Butcher’s has been meating and greeting customers for eight decades

Tram number 13 outside Henderson's the butchers in Roker Avenue just after the war.

Tram number 13 outside Henderson's the butchers in Roker Avenue just after the war.

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Generations of Wearsiders have hailed a family butchers as their favourite joint.

This year marks the 80th anniversary of Henderson’s at 152 Roker Avenue – a store which thrived through the Great Depression of the 1930s, as well as the ration era of the Second World War.

Martin McGill is celebrating Henderson's Butchers 80th anniversary.

Martin McGill is celebrating Henderson's Butchers 80th anniversary.

And owner Marty McGill is also celebrating, after clocking up his 10th anniversary in charge – a role he took on at the age of just 19 on August 1, 2005.

“My mam Ann worked at Henderson’s when I was a toddler, and I became a Saturday boy here at about 13. I see myself in the business until I retire. It’s a business I love,” said the former St Aidan’s student.

The roots of Marty’s store date to Victorian times, when the Henderson family ran several butchers shops across Sunderland, including one at 66 Roker Avenue.

When the First World War broke out, however, at least one of the butchers – Robert Henderson – signed up to fight for King and Country. He was never to return home.

“Towards the end of the war dad was posted to Scotland, and he used to come home on leave with baskets of wild rabbits to sell in the shop - as they weren’t on ration at the time.”

David Henderson, son of founder Thomas Henderson.

During his service as a gunner with the Royal Garrison Artillery, the father-of-one was injured in France. He died from wounds on October 6, 1917.

His son Thomas, born just months before war broke out, never knew his father. But a legacy of £200 from Robert would, eventually, see Tom start the Roker Avenue shop.

“My dad had a tough childhood,” said Tom’s son David Henderson, who still works in the store. “After his father died, his mother married again – but she passed away just a few years later.

“His home life was difficult and, at about the age of 15, he ended up camping on Tunstall Hill for a year. But in 1935, aged 21, he got the legacy from his dad and started the shop.

“I believe it was originally on the other side of Roker Avenue, but it got too much sunlight. Back in those days they didn’t have fridges and freezers, so he moved across the street.”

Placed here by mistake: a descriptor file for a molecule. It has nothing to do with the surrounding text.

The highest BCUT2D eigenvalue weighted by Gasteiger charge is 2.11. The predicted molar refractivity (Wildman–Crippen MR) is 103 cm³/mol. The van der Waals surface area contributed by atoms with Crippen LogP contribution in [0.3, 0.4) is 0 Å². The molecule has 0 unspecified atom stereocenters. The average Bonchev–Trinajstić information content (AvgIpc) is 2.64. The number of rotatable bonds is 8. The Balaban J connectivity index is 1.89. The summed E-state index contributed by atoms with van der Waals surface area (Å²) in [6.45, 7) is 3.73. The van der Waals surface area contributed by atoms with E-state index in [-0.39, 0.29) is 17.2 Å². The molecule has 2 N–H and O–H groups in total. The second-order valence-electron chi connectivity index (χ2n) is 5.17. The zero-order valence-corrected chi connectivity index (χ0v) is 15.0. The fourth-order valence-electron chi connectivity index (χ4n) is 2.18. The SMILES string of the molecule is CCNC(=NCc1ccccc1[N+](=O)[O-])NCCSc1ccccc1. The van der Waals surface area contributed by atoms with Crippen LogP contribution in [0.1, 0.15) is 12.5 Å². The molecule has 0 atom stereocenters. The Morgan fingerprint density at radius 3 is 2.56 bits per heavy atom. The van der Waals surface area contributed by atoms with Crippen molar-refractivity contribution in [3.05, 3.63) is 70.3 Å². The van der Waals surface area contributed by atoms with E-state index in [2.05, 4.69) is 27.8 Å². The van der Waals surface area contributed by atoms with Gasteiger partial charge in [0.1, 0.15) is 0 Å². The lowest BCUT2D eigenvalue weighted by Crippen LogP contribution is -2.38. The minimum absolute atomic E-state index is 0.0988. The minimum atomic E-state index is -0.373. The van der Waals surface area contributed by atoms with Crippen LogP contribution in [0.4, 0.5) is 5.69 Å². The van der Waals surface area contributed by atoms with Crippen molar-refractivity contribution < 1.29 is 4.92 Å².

Four years later, only a few weeks before the Second World War broke out, Tom met wife-to-be Irene at the Roker Hotel. The pair married after a whirlwind romance.

“Dad served in Africa, Italy and Sicily with the RAF, working as a butcher/cook in the officers’ mess, while mam kept the shop running in Sunderland,” said David.

“Towards the end of the war dad was posted to Scotland, and he used to come home on leave with baskets of wild rabbits to sell in the shop – as they weren’t on ration at the time.”

Henderson’s continued to flourish after the war, with Tom’s son Ronnie eventually taking over. It was Ronnie who employed Marty as a Saturday boy in the 1990s, and later sold him the shop in 2005.

“Things have pretty much come full circle for shops like ours,” said Marty. “After losing out on sales to supermarkets for several years, people are now starting to shop locally again.

“We source all our meat locally, so we know exactly what we are getting. On top of that, we make all our own sausages and burgers on the premises so people know they are buying quality produce.

“Feeding the people of Roker is a long, and proud, tradition for Hendersons – and one I plan to continue.”

• Robert Henderson, grandfather of Thomas Henderson, ended up in trouble during World War One.

The butcher, from 66 Roker Avenue, was hauled before Sunderland Borough Police Court in February 1916 after breaking black out regulations.

“I was told by the military about the light. They thought there was something like signalling going on,” reported Pc Sewell at the hearing.

“It was a bright ray of light, shining right over Stansfield Street School, coming through a tear in the blind of the defendant’s kitchen.”

Two special constables, Watson and McCue, were posted at the shop to keep watch for several hours but no signalling was spotted.

Robert, who later lost his son in the war, admitted accidentally breaking the black out and was fined 12 shillings.